Wine: South America great for palette and pocket

Our Star Buy, the Aconcagua Chardonnay from Chile. Picture: Contributed
Our Star Buy, the Aconcagua Chardonnay from Chile. Picture: Contributed
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IN my opinion, South America offers some of the best value for money in the wine world. Historically the best deals have been on its red wines, but whites have started to improve considerably with the development of cooler microclimates in Chile and Argentina.

Chile is definitely ahead of the pack in terms of consistency with both white and red. The success of coastal plantings in San Antonio and in the northerly valleys of Limari and Elqui are now bearing fruit as vines mature. Sauvignon blanc, riesling and syrah from Chile have never been better.

Argentina is fast improving as vines planted on higher altitude vineyards in the foothills of the Andes and in northerly Salta are now starting to bear fruit, but its malbecs and cabernets from the historic Mendoza region are still more consistent than its chardonnays.

Uruguay can offer something very unusual with its tannat grape, which is particularly good when grown in the right place and blended with softer tannic merlot. Brazil is one to watch for reds and sparkling wines, but is still a way behind in terms of quality. With its rate of plantings it will have more to offer very soon.



• Chile SAUVIGNON BLANC RESERVA 2012 Santa Ema (£6.66 each for 2, or £9.99 each until 2 Dec, Majestic)

This is an exceptional crisp, dry, white bargain at the offer price under £7. It hails from San Antonio’s Leyda Valley, the new coastal area where Chileans can make minerally elegant whites without losing acidity. Once dry farmland, a pipeline was built from the Maipo river in the 1990s to bring water to this coastal stretch to irrigate the vines – it’s paid off as Leyda is now Chile’s most exciting emerging region for crisp, dry whites.

Argentina DON DAVID TORRONTES 2011 Michel Torino (£9.69, Spirited Wines, Edinburgh and Glasgow;

Outright winner of the white Argentine trophy in this year’s International Wine Challenge. Torrontes is a difficult grape which is grown in the Cafayete Valley at over 5,000 feet to retain its natural acidity. Michel Torino is the best performing winery in Salta today. Very aromatic, it’s scented in the mouth too with a fresh elegant finish.

Chile ACONCAGUA CHARDONNAY 2011 Errazuriz (£14.95, Ellies Cellars, Dollar; D Bryne, Lancashire;

Errazuriz’s Manzanar vineyard is planted with a mix of Dijon chardonnay clones, resulting in a beautifully balanced, minerally, elegant wine. No wonder it was a trophy and gold medal winner at this year’s Wines of Chile Awards. STAR BUY

Chile MIRAMAR VINEYARD RIESLING 2010 Casa Marin (£15.75,;

Maria Luz Marin was one of the first to plant close to the Pacific Ocean in San Antonio; her vineyards are a mere 4km from the beach. Now that her vines have matured, she makes exceptional riesling – and her award-winning Cipreses Vineyard Sauvignon Blanc is also wonderful too. They are not cheap, but if you want the best South American rieslings and sauvignons, head to Casa Marin.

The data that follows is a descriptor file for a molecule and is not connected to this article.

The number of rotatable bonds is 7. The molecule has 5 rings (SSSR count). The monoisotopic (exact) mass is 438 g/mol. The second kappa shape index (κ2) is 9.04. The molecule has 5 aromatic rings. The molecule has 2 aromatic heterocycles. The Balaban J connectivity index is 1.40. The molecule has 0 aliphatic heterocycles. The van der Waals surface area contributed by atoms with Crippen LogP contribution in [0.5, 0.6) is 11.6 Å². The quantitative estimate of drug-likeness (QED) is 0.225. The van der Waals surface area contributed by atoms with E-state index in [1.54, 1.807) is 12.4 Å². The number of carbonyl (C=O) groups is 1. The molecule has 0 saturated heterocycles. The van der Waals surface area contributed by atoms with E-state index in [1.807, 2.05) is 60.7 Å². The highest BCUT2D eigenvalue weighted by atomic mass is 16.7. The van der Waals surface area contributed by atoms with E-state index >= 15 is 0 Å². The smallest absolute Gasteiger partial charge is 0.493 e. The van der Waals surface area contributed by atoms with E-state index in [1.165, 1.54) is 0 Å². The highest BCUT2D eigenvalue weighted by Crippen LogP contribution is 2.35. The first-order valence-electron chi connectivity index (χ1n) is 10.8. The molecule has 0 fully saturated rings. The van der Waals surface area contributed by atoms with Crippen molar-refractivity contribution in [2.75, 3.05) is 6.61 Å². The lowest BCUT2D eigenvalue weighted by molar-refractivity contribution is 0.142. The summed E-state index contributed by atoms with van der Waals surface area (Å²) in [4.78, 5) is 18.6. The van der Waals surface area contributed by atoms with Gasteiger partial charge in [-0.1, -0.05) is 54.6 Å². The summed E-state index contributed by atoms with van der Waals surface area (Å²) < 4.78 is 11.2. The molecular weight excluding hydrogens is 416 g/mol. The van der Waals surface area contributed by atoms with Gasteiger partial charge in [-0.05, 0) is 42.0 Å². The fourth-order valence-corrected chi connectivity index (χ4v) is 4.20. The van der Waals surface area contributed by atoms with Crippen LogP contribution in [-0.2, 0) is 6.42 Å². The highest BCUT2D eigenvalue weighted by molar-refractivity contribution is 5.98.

Argentina EL ESTECO TANNAT 2010 (£7.49, Marks & Spencer)

Another excellent buy from Michel Torino in Salta, where they have been growing tannat for 20 years. If you like malbec, give this tannat a try as it shares a similar fleshy plumminess. GREAT VALUE BUY

Chile TABALI ENCANTADO SHIRAZ RESERVA 2010 (£11.49, Waitrose)

Syrah was first planted in Chile in 1995. Since then it has eclipsed Chilean cabernet. This Limari example from Tabali packs a punch of spice, ripe hedgerow fruits and savoury undertones.


Uruguayan tannat can be a little unforgiving, so it needs to be grown in the right place to ripen the tannins well. Uruguay has a tricky climate with cooler damper summers than in Argentina’s Mendoza or Chile’s Maipo. This is a delightful, juicy, plummy blend showing the grape at its best blended alongside the soft voluptuous merlot. STAR BUY

Argentina VINALBA GRAN RESERVADO MALBEC 2010 Domaine Vistalba (£13.99 each for 2, or £15.99 each, Majestic)

I have two current favourite malbec producers in Argentina: Domaine Vistalba which makes the superb Vinalba range – and also Pulenta Estate in Mendoza’s Agrelo, which are a little more expensive. Vinalba’s trophy-winning Gran Reservado Malbec ticks all the boxes for balance, ripe fruit, careful oak ageing, succulence and power.

Brazil AURORA PINOT NOIR 2010 (£9.99, Vinos, Edinburgh)

This comes from Serra Gaucha, southern Brazil’s traditional sparkling wine area – where pinot noir has been planted to make bubbly. This still red made from pinot shows great promise: very balanced, ripe tannins and good length. Good value too.

Chile CARMENERE RESERVA 2011 Casa Silva (£10.95, Luvians, Cupar and St Andrews; Michael Jobling Wines, Newcastle; D Byrne & Co, Lancashire)

Casa Silva is expert at making big, chewy, powerful, savoury reds from cabernet sauvignon to carmenere. This is made from the unusual carmenere grape which smells of balsamic and spice and tastes chunky, savoury and rich. The carmenere grape was discovered growing amidst merlot vines in Chile back in the mid 1990s. Now offered as a single grape varietal wine, it would suit anyone who likes big, hefty reds.

• Join Rose’s beginners wine classes in Edinburgh in January from £36,